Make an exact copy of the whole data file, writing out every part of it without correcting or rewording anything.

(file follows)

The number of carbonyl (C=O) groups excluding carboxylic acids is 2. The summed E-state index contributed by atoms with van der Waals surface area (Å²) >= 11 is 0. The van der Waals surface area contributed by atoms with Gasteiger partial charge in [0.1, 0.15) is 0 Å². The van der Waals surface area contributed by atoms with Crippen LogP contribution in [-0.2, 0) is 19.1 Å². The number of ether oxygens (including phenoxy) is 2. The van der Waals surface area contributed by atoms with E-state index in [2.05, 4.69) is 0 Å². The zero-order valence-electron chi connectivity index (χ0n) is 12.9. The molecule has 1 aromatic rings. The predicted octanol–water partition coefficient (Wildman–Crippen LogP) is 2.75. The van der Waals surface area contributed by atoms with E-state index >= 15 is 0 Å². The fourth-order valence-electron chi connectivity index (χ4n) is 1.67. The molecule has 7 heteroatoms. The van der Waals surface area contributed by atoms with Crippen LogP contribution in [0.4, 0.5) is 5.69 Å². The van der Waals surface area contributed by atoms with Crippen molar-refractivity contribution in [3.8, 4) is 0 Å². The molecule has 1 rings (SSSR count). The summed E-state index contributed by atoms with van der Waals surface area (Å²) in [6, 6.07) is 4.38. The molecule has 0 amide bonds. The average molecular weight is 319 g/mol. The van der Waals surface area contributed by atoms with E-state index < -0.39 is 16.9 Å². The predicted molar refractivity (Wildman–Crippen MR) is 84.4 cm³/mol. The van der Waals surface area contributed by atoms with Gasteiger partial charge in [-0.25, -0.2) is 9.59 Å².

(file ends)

The number of carbonyl (C=O) groups excluding carboxylic acids is 2. The summed E-state index contributed by atoms with van der Waals surface area (Å²) >= 11 is 0. The van der Waals surface area contributed by atoms with Gasteiger partial charge in [0.1, 0.15) is 0 Å². The van der Waals surface area contributed by atoms with Crippen LogP contribution in [-0.2, 0) is 19.1 Å². The number of ether oxygens (including phenoxy) is 2. The van der Waals surface area contributed by atoms with E-state index in [2.05, 4.69) is 0 Å². The zero-order valence-electron chi connectivity index (χ0n) is 12.9. The molecule has 1 aromatic rings. The predicted octanol–water partition coefficient (Wildman–Crippen LogP) is 2.75. The van der Waals surface area contributed by atoms with E-state index >= 15 is 0 Å². The fourth-order valence-electron chi connectivity index (χ4n) is 1.67. The molecule has 7 heteroatoms. The van der Waals surface area contributed by atoms with Crippen LogP contribution in [0.4, 0.5) is 5.69 Å². The van der Waals surface area contributed by atoms with Crippen molar-refractivity contribution in [3.8, 4) is 0 Å². The molecule has 1 rings (SSSR count). The summed E-state index contributed by atoms with van der Waals surface area (Å²) in [6, 6.07) is 4.38. The molecule has 0 amide bonds. The average molecular weight is 319 g/mol. The van der Waals surface area contributed by atoms with E-state index < -0.39 is 16.9 Å². The predicted molar refractivity (Wildman–Crippen MR) is 84.4 cm³/mol. The van der Waals surface area contributed by atoms with Gasteiger partial charge in [-0.25, -0.2) is 9.59 Å².